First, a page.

Step 1: You connect with the investor and submit your information about your house and situation to them.

Step 2: Investor will evaluate the house, come up with a value for it, determine if any repairs are needed, find out what your goals are, and make an offer that fits their buying criteria and helps you reach your goals.

Step 3: You look at the offer and decide if it works for you.

Step 4: If it’s a fit, the investor buys with all cash so it’s a quick close and you get your cash quickly. Closing happens at a title company and the title company prepares the documents.

Step 5: The house sale is complete and you walk away cash in hand.

Timeline: The process can take from 7 to 30 days. (Many times, investors can close in less than a week if necessary.)

Cost: The cost to sell your house to a real estate investor is very low. There are no commissions or fees and often times the investor will pay for 100% of the closing costs as well. This immediately eliminates thousands of dollars in costs that you would have to pay when working with an agent or selling the FSBO route.

The main cost when working with a real estate investor is the fact that an investor can’t pay full retail value for a house. They usually look to buy houses at discounts that allow for them, of course, to turn a small profit on the deal just like any other business turns a profit. But, for many people selling at a lower price makes sense in return for the elimination of commissions and fees and the much faster timeline to sell your house.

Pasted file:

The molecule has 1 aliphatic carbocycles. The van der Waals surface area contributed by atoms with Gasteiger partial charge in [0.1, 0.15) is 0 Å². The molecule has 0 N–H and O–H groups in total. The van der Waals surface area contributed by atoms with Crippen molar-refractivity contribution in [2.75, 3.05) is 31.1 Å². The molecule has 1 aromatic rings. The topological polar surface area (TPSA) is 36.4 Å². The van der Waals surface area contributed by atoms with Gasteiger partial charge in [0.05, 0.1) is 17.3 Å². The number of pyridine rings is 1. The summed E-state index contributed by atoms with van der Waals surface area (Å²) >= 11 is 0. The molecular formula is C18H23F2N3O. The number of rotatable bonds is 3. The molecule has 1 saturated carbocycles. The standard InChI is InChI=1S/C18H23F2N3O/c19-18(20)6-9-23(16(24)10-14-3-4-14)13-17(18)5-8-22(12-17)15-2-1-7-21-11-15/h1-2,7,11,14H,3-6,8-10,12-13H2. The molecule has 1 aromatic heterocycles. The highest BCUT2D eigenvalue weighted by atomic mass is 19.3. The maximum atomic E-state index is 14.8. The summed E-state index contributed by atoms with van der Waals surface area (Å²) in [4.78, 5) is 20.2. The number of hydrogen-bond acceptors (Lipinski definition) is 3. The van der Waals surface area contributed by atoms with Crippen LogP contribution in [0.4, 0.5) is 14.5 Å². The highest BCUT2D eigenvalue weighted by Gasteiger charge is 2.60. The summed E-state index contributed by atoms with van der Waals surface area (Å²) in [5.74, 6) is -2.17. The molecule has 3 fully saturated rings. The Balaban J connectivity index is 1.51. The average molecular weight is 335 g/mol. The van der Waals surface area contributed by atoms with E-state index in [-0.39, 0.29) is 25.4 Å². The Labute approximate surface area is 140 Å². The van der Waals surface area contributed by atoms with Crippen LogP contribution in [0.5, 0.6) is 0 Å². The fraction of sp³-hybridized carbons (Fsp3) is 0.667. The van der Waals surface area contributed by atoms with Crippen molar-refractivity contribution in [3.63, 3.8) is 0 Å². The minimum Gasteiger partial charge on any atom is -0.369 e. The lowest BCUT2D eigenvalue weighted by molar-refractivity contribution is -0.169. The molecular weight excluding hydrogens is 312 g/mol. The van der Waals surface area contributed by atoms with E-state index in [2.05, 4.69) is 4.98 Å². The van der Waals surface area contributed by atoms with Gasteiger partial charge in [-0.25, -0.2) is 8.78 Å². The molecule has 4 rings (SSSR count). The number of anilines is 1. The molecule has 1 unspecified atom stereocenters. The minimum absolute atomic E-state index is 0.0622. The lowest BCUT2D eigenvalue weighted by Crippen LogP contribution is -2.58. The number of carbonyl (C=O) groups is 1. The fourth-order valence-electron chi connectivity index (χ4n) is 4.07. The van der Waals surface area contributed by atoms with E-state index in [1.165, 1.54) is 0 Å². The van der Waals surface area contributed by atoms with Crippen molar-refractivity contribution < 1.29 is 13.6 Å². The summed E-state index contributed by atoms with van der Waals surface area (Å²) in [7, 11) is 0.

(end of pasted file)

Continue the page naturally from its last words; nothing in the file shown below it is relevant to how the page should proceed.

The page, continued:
A Word to the Wise

What many people don’t take into consideration are the “carrying” costs when selling a house with an agent or the FSBO route. Carrying costs are all of the costs associated with owning and maintaining the house (mortgage payment, taxes, insurance, utilities, HOA fees, etc.) These costs can really add up.

If your mortgage payment (including taxes and insurance) is $1,500 and you work with an agent and it takes them eight months to sell the house at full market value, that means during the eight months you actually paid $12,000 in payments on that house (which we all know most of your mortgage payment is interest going straight to the bank). Plus, you’ll have to pay the commissions and any other related costs. In the end, you could net less in your pocket if it takes a long time to sell your house with an agent for full retail value versus selling very quickly to an investor at a discount today.

A similar situation we’re all familiar with is trading in your car to the dealership when you buy a new one. Most people trade in their car to the dealership to eliminate hassle and headache. We all know the dealership is paying a discounted rate and will turn around and sell your car for a markup and make a profit. However, because of the convenience and speed it makes sense for you to sell it for less money in return for not having to worry about taking it home, spending money on marketing it, and trying to sell it yourself.